More "credible reports" concerning Iraqi infiltrators being abused and tortured (again relevant to this case), specifically mentioning "beating infiltrators and suspending them from the ceiling for extended periods of time." The report also goes on to discuss "mistreatment during interrogation," noting that confessions attained from torture are inadmissible, though admitting they had been used in the past anyway. It did mention that the judge in the relevant case, after examining the men ruled not to exclude their testimony.

That may suggest the FBI was telling the truth, but this is a country that the US government states "has not conducted an effective investigation into these reports" concerning the beating of infiltrators and while the government claims to have investigated other allegations of abuse and punished the offenders, it refuses to divulge any details concerning the types of abuse or the punishments given out.

Are these charges isolated or temporary? Apparently not. "Credible reports" about abuse of suspects or detainees appear in 1996, 1998, and 2002 reports (chosen as a sample), each year almost verbatim from the other reports. Each time pointing out non-Kuwaitis are more likely to be abused. Each time also noting that while defendants can present evidence of abuse at trial, "the courts frequently dismiss abuse complaints because defendants are often unable to substantiate their complaints with physical evidence." This would be particularly difficult in cases where the abuse was nonphysical or healed. The point of this addition is to show an established pattern of behavior by the Kuwaiti police.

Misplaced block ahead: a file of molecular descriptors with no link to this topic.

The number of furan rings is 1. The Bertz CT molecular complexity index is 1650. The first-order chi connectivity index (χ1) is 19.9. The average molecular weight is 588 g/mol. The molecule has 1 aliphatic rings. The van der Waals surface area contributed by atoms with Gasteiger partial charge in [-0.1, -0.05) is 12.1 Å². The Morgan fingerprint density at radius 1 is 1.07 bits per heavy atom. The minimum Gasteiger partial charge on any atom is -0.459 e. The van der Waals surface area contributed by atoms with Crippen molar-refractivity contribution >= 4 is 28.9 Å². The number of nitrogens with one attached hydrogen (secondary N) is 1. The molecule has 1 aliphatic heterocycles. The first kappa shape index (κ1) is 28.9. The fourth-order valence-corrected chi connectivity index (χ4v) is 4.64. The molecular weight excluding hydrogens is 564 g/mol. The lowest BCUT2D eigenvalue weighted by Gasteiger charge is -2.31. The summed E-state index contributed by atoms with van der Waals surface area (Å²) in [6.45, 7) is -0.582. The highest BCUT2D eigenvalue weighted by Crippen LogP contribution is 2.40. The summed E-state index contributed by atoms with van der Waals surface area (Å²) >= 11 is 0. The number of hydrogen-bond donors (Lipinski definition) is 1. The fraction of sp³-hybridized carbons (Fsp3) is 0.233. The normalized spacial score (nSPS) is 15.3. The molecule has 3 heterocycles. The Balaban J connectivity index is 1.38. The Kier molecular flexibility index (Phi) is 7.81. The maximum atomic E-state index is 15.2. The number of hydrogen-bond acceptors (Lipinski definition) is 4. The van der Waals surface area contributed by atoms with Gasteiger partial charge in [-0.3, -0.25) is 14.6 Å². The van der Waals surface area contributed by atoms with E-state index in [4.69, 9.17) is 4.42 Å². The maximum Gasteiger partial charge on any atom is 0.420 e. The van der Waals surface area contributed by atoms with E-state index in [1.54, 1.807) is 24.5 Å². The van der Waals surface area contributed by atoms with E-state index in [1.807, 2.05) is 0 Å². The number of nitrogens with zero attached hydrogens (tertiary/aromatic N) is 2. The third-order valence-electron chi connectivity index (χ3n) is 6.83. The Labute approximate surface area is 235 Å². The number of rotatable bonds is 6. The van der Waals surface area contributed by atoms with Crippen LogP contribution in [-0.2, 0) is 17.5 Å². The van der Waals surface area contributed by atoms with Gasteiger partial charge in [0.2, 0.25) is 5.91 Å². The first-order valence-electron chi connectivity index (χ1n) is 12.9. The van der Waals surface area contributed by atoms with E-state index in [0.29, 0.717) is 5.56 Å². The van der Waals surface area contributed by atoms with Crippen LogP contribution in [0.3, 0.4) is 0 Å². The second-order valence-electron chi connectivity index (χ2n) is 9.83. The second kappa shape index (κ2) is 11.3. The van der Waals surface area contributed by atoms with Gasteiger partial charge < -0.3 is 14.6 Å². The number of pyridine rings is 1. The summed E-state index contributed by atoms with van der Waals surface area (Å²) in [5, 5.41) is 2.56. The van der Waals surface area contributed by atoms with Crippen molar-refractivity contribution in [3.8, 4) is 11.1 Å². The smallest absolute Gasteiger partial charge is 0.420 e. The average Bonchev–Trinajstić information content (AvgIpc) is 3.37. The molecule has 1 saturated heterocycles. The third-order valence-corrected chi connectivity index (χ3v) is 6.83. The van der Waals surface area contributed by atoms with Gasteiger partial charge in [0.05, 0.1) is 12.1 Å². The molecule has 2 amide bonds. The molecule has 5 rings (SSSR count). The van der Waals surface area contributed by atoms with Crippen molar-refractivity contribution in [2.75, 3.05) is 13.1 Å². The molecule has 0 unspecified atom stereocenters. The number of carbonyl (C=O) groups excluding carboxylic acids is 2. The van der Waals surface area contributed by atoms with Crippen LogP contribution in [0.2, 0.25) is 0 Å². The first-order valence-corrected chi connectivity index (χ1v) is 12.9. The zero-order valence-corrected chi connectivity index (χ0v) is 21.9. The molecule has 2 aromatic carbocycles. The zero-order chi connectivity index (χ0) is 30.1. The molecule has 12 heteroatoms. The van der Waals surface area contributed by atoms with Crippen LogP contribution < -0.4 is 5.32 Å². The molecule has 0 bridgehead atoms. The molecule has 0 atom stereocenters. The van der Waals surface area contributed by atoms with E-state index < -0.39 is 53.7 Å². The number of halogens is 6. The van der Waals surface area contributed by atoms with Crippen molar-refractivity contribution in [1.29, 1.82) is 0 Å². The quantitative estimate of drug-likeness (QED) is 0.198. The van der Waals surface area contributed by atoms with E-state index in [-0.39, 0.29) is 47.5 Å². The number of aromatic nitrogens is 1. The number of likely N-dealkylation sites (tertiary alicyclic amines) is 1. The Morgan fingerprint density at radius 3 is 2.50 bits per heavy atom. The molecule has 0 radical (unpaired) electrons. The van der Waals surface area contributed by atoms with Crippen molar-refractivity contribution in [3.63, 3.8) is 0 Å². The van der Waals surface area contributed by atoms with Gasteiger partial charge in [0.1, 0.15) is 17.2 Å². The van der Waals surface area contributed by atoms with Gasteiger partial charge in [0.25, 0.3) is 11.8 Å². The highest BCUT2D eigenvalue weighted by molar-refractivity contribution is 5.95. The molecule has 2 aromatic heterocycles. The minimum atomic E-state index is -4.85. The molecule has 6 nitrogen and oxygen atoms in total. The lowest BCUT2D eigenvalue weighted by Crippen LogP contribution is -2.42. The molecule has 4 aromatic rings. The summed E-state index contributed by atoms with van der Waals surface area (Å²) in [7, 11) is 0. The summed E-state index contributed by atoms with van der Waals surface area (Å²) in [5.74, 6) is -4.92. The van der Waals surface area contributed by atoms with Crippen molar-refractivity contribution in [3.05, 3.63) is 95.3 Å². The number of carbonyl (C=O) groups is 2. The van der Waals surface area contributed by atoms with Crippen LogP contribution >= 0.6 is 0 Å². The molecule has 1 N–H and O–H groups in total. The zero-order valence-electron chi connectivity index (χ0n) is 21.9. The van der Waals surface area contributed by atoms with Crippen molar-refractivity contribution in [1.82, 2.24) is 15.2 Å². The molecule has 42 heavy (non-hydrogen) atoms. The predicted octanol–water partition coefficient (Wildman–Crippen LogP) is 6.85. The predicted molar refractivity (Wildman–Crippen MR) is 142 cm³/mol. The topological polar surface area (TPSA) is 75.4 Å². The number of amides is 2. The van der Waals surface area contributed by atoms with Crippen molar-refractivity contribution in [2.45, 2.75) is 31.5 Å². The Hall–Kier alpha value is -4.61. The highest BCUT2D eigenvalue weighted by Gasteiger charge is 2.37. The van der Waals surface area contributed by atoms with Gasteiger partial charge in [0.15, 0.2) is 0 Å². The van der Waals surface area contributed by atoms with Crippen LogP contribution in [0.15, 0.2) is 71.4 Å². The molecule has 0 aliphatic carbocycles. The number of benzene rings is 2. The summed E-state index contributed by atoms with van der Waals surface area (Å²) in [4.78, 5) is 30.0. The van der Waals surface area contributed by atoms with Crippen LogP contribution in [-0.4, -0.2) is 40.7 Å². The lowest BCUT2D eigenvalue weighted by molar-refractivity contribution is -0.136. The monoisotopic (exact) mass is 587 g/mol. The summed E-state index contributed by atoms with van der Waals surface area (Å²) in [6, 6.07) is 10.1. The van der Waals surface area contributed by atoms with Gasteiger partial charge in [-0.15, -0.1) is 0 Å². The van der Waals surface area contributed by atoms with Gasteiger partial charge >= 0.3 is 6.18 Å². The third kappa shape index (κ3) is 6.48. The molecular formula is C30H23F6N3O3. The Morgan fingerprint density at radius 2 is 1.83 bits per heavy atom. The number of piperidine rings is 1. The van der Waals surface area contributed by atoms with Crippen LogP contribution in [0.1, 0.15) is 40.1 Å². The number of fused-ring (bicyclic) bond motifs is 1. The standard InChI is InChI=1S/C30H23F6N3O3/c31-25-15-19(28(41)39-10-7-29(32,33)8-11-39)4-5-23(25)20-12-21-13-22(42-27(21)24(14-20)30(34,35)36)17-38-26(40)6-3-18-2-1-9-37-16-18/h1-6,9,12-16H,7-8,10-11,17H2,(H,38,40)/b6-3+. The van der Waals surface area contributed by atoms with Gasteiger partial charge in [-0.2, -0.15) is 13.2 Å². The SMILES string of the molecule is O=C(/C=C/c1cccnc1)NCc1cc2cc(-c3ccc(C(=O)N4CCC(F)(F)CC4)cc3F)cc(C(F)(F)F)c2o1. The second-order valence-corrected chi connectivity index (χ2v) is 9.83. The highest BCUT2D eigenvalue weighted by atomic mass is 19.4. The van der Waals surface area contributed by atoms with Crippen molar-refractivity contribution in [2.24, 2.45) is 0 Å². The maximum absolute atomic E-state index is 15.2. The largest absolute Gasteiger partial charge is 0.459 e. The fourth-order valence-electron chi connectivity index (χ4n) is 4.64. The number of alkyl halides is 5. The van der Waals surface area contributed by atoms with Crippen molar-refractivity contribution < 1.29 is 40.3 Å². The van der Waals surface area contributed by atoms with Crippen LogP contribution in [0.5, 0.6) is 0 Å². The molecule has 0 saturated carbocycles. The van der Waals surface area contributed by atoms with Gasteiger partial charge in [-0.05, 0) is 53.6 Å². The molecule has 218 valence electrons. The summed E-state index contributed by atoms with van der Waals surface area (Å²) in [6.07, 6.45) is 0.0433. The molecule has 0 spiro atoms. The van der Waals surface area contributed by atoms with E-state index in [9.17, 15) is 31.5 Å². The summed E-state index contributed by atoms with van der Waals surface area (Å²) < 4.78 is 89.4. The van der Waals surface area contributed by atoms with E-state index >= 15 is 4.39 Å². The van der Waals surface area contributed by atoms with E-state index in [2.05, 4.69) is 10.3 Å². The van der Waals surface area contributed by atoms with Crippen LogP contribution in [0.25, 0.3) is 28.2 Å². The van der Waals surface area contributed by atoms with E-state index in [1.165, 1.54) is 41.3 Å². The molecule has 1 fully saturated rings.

While there is no full confirmation of the torture claims, there is much to suggest that in all likelihood, some form took place, making the confessions subject to questions of accuracy and possibly fabrication.

Continue to Part II

Primarily based on Seymour M. Hersh's "A Case Not Closed," originally printed in The New Yorker 1 November 1993 (available online at Uncited quotes are from there (except the "incubator" one which needs to be found again). Full citations appear at the end of part II.